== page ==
On Sunday, January 14, 2018 Hamline’s Creative Writing Programs will host a Graduate Recognition ceremony to honor all the students who have completed their studies and will be receiving an MFA from Hamline University. 

We will be featuring our soon-to-be alumni as they look back on their time at Hamline University. Today’s new graduate is Renée McCormick. She lives in the Pacific Northwest.

What do you do when you are not working on packets?

I don’t understand the question…

How did you hear about the Hamline MFAC Program?

In 2012, I attended a Western Washington SCBWI writing retreat with faculty Anne Ursu. Of course, she was fantastic. I immediately knew I wanted more of what she was teaching, and she came from Hamline…

What was your writing experience prior to entering the program?

I took several years of local community college writing classes. When I needed more depth of instruction, a small group of writer friends and I recruited a published author to teach us more craft, and then I moved into an MFA program in Washington State. After a short time, my former program shut down, and I transferred into Hamline MFAC as a second semester student.

What do you especially remember about your first residency?

Mary Rockcastle and the MFAC community generously went out of their way to make me, as a transfer student, feel welcomed into the Hamline community.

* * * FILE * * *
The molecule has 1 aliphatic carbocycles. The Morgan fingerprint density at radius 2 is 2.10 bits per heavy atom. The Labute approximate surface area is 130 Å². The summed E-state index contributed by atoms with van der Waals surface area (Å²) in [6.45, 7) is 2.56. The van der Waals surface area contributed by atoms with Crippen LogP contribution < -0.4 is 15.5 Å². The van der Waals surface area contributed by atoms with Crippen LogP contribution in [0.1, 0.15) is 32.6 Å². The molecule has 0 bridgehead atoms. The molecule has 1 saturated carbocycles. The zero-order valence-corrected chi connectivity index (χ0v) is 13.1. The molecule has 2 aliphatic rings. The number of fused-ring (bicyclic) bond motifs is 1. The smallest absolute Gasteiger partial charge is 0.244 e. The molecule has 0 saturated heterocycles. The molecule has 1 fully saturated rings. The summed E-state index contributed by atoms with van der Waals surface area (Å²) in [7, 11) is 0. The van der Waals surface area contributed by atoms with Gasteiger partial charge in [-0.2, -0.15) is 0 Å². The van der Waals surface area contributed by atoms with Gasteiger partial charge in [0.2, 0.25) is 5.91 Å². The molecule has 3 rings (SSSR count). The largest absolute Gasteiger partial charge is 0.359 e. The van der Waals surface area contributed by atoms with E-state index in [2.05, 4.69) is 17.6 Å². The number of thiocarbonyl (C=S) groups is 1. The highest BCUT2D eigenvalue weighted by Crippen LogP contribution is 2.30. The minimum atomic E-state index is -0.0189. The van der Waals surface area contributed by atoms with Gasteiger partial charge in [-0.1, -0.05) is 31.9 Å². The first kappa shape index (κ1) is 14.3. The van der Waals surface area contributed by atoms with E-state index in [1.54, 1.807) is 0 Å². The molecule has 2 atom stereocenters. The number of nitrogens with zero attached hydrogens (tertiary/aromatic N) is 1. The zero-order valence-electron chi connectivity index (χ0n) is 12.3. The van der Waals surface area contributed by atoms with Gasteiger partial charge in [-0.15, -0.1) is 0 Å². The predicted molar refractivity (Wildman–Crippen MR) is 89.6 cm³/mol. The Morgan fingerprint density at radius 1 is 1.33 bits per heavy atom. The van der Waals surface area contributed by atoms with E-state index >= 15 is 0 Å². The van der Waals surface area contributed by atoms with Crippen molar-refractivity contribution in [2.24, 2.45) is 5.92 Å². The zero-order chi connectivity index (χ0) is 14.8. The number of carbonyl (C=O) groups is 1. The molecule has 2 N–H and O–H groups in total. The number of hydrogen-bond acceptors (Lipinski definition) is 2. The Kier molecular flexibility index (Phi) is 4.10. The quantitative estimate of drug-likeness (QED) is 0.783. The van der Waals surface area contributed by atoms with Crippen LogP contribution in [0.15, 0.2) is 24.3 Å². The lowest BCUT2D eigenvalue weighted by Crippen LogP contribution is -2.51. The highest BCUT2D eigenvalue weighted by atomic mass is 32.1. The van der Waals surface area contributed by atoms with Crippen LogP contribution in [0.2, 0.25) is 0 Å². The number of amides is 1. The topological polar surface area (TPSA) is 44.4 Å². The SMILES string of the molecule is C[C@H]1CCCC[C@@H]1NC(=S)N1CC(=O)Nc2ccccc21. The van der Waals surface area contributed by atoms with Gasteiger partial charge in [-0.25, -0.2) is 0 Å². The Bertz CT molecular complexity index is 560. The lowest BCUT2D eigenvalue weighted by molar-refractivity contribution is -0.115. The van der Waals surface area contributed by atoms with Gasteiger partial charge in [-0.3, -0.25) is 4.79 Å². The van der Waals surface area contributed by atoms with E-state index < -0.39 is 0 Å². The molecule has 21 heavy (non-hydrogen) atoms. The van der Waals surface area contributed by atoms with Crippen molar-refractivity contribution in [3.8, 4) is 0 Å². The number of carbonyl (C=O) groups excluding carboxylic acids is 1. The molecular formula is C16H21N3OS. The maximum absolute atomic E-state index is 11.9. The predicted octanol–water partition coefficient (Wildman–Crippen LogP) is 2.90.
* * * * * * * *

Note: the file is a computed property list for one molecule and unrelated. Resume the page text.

Have you focused on any one form (PB, novel, nonfiction, graphic novel) or age group in your writing? Tried a form you never thought you’d try?

I came into the program writing young adult, but I ended the program with a middle-grade creative thesis and a picture book in workshop.

Tell us about your creative thesis.

Crissy, my protagonist, is the new kid on the block and is accused of a crime she didn’t commit, so she investigates the crime to clear her name. My creative thesis is a middle-grade contemporary friendship novel with a mystery blend. The story deals with themes of trust, acceptance, and belonging.

What changes have you seen in your writing during your studies?

I’ve worked hard to weave my plot arcs, subplots, and emotional arcs together in a satisfying way, as well as learn techniques to induce emotion in the reader.

Any thoughts for entering students or for people considering the program?

Dare to take the step; you won’t regret it. The faculty are fantastic, and the community is warm, supportive, and accepting.